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Discussion in 'Ride Reports - Epic Rides' started by ruffntuff, Oct 2, 2012.
Thanks, and likewise!
Thankful for you sharing your story also.
All the best to you and yours on this Thanksgiving weekend Anna!
Welcome back, thanks for sharing.
I never close this window on my iPad in hopes of finding a new entry. Thank you Anna for continuing on with this RR! Happy Thanksgiving to you and your family.
All you need to do is click on the "watch thread" near the top right of the page and you will be notified whenever there is a new post to the thread.
Yeah, well aware of that....much easier my way,
Fortunately it's not Thanksgiving in Canada! Great to see another installment Anna for those of us who have greatly enjoyed following along. I admire your persistence regardless of time. I never did finish the final installments of my RR from riding the 2010 Mongolia Rally. Maybe one day I will go back to that forum. Rock on!
Thank you for a great road report! If you find yourself in Alaska again- you are always welcome to our campfire.
I'm a lil late to the party but I'm all in. I'm Alaska bound in 2020 from WV so I love to read about these rides. Best RR ive ever read, what a truly awesome inspiring young lady.
Part 3—Day 7
Fort Worth, TX—Dallas, TX: 40 miles
September 18, 2012
I stayed with my step-brother, Joel, and his wife and kids for a night in Fort Worth. He and his twin brother Nathanael entered my life when I was sixteen or seventeen. Those were probably the hardest years of my adolescence. My parents were divorced, my siblings had all fled, and my mom had started dating their dad, Tom. It would be an understatement to say I didn’t like the idea.
Aside from seeing how happy my mother was, finally, I still had my reservations about Tom. It wasn’t until I met his two goofball sons that my heart softened a bit and my skepticism of the relationship lessened. My perspective changed once I identified with these two casual dudes that played guitar, made me laugh, and made me feel cool. From the perspective of a sixteen-year-old, my family had abandoned me, leaving me alone, so there was a nostalgic familiarity about having two big brothers again.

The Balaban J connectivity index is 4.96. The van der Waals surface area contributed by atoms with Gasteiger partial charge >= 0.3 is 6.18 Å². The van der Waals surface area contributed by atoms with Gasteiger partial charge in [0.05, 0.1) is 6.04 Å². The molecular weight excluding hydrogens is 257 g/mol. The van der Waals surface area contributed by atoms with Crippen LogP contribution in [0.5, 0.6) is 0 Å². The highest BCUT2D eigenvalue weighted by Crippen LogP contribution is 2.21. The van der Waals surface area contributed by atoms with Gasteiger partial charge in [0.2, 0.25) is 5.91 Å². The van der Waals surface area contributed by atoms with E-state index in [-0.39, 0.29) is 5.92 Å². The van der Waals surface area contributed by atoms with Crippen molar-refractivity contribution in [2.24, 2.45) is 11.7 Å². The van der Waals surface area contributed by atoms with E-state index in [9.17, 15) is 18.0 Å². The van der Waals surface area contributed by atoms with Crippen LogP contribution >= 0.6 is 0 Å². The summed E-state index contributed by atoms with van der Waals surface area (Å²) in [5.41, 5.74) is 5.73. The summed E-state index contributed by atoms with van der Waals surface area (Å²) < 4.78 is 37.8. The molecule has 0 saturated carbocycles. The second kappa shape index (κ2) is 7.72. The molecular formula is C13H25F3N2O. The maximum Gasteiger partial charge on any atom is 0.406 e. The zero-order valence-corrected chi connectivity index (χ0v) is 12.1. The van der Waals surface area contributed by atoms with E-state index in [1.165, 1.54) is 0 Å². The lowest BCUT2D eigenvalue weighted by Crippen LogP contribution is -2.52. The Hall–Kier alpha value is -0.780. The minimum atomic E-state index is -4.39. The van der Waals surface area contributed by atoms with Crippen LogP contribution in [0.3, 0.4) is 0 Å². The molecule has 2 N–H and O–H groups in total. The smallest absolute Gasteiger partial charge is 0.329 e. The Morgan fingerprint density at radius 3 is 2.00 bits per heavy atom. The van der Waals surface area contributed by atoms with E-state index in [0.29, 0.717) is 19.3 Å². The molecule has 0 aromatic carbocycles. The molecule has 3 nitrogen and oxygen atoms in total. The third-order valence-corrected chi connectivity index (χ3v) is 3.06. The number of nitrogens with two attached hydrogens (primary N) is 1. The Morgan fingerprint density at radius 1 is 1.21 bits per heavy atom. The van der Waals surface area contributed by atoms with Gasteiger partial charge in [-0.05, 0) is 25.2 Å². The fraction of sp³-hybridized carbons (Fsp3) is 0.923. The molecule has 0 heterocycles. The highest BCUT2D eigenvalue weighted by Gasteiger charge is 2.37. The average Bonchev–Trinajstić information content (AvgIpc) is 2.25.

I hadn’t seen any family since Portland and the short visit I had with Joel and Nathanael reminded me not just of how much I missed my brothers, but of how much I missed home. Watching Joel and Nathaniel tease each other like big kids, and the compassion they had for their wives and children felt so warm and natural I realized how much I longed for the intimacy of a close family. That was something I had lost long before Dan’s death.
(Nathanael's son Benjamin loved the bike)
After visiting with Joel and Nathanael, I said goodbye to my brothers and hopped back on the highway for a short ride to my grandfather’s house in Dallas. It was a monotonous 40 mile cruise through sticky Texas. I hadn't been there in over ten years and it hadn't changed a bit. I felt like I was driving back in time as if Dallas was a place that stopped moving when the world kept turning.
Both of my parents were born and raised in Dallas. I only have a few memories from when we lived there when I was little. They are not complete memories and some of them may just be connected to photographs I have seen or stories I have been told.